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Not all assets are subject to probate

As an heir or beneficiary, it's important that you have a clear understanding of what to expect during the probate process. This goes a long way in putting your mind at ease, while also helping you make informed decisions.

If the deceased individual had a will, not a trust, all of their assets will go through probate. However, there are some exceptions to this rule.

Here are some of the assets that are not subject to probate:

  • Life insurance proceeds: If you're listed as the beneficiary on a life insurance policy, you'll receive the death benefit without it going through probate.
  • Property in living trusts: Any assets that are part of a living trust are not subject to probate. Along with privacy protection, this is one of the top reasons to create a living trust.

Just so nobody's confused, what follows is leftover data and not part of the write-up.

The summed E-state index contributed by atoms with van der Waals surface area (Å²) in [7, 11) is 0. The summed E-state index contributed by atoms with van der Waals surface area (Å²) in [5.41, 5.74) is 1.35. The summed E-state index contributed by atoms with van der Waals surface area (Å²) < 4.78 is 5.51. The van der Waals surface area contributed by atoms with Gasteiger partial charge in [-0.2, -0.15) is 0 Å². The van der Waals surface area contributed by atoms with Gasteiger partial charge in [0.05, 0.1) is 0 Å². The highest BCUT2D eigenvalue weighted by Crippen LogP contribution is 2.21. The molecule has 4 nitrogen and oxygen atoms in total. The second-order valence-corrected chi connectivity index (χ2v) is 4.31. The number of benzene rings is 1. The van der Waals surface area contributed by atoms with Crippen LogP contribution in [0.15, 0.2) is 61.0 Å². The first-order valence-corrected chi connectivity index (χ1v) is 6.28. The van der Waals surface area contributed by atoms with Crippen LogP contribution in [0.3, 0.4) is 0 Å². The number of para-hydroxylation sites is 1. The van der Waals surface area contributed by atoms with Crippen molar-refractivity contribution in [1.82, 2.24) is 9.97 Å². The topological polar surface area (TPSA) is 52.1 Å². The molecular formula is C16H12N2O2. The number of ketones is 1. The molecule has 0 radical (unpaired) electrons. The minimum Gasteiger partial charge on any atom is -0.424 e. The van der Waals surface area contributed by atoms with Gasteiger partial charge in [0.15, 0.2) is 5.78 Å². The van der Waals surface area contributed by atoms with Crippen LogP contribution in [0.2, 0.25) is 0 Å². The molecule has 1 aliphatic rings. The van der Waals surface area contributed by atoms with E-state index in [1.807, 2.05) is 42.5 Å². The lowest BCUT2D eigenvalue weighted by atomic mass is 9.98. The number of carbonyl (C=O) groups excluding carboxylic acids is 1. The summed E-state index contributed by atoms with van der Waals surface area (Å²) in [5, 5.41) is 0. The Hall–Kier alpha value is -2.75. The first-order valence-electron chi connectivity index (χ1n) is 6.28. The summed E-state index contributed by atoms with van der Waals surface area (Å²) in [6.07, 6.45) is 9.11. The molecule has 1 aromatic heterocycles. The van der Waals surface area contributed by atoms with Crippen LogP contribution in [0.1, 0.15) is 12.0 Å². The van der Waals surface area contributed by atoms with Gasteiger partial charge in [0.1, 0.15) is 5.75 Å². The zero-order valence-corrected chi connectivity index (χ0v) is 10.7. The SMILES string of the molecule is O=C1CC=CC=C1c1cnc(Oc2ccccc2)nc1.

• Joint tenancy: Any property held in joint tenancy is not subject to probate. Instead, upon the person's death, the deceased's interest automatically goes to the joint tenant. Real estate is a good example of this.

If you're in line to receive property as the result of another person's death, it's critical that you understand the probate process and your legal rights.

For example, you can use proceeds from a life insurance policy to pay for final expenses, as you won't have to wait as long to receive the payout.

Knowing which assets are and aren't subject to probate is important as an heir or beneficiary. This allows you to make key decisions, protect your legal rights and eliminate unnecessary stress during a high tension time in your life.

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